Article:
I was 16 years old when I picked this album up on a whim, intrigued by the cover art (which isn't used in this reissue, sadly), not having heard a note of it -- and it quickly found a warm place in my soul, remaining a favorite to this day. Toni & Terry were vibrant new voices, their songs a wonderful mixture of blues, jazz, rock, country, and folk. There was a maturity to their work, a certain wisdom born of living, experiencing both happiness & heartbreak -- but they could rock, lay down a sinuous groove, and burn both slow & fast! To this day, "Too Late, But Not Forgotten" hits me where I live -- "Hush" makes my heart beat with delight -- "Down My Dream" sends me floating in memories -- "Only Time Will Tell Me" makes me think about the future -- but every song here is a winner. And they only got better with each new album!
Not quite a lost band, but certainly not as well known as they deserved. Here's the chance to discover a genuine treasure -- most enthusiastically recommended!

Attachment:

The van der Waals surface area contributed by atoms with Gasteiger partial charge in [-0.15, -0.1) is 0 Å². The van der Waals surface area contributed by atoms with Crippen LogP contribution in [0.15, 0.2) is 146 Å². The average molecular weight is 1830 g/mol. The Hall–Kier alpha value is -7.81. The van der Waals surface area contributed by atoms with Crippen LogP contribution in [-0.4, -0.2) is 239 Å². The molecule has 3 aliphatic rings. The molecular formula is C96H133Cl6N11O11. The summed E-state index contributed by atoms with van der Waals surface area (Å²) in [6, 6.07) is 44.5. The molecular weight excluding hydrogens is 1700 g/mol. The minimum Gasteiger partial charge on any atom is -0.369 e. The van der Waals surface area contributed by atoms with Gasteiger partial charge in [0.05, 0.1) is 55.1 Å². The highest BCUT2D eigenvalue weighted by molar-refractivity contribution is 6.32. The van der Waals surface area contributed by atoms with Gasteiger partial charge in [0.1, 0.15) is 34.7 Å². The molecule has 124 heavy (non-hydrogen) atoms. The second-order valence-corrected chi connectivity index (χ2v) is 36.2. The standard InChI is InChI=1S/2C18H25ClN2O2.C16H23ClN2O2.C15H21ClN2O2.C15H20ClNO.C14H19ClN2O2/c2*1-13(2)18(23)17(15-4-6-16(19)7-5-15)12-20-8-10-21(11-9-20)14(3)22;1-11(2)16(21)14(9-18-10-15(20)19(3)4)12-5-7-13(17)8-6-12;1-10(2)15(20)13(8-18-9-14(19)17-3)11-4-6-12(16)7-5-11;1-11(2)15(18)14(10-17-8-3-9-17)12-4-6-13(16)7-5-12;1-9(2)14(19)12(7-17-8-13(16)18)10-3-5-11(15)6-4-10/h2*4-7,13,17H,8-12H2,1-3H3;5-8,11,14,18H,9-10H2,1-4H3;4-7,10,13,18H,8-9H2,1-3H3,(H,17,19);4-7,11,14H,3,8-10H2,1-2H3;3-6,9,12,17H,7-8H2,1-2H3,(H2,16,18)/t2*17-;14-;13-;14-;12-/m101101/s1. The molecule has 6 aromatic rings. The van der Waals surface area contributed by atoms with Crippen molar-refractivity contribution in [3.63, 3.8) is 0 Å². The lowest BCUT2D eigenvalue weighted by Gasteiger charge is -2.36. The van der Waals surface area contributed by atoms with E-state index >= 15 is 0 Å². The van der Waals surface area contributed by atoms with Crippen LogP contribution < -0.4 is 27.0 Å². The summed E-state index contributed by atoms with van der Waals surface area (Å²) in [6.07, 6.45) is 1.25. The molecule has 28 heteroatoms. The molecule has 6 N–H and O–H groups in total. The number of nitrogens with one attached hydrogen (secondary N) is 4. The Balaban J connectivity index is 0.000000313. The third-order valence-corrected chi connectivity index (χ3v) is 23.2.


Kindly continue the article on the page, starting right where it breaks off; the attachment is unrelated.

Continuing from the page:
This debut recording of one of the seminal bands of the 60's Berkeley, CA college scene is wonderfully introduced in the accompanying liner notes. So many bands making the headlines in that decade were from 'the Bay Area', and that generality created a number of misperceptions about the scale of diversity in the music scene there at that time. There was, quite literally, a San Francisco sound, an Oakland sound, and there was a Berkeley sound. The main proponents of the Berkeley sound were playing the bars and were enormously popular. It was political music, it was smart music, and it was very fun music. Two of the main bands there at that time were Country Joe and the Fish, and Joy of Cooking. The sound is fresh, and hopeful, and, enduring. Certainly, this contrasted sharpely with bands like Jefferson Airplane making a much larger splash in San Francisco. But let there be no mistake - this band is as good today as ever. I recommend it without exception!!!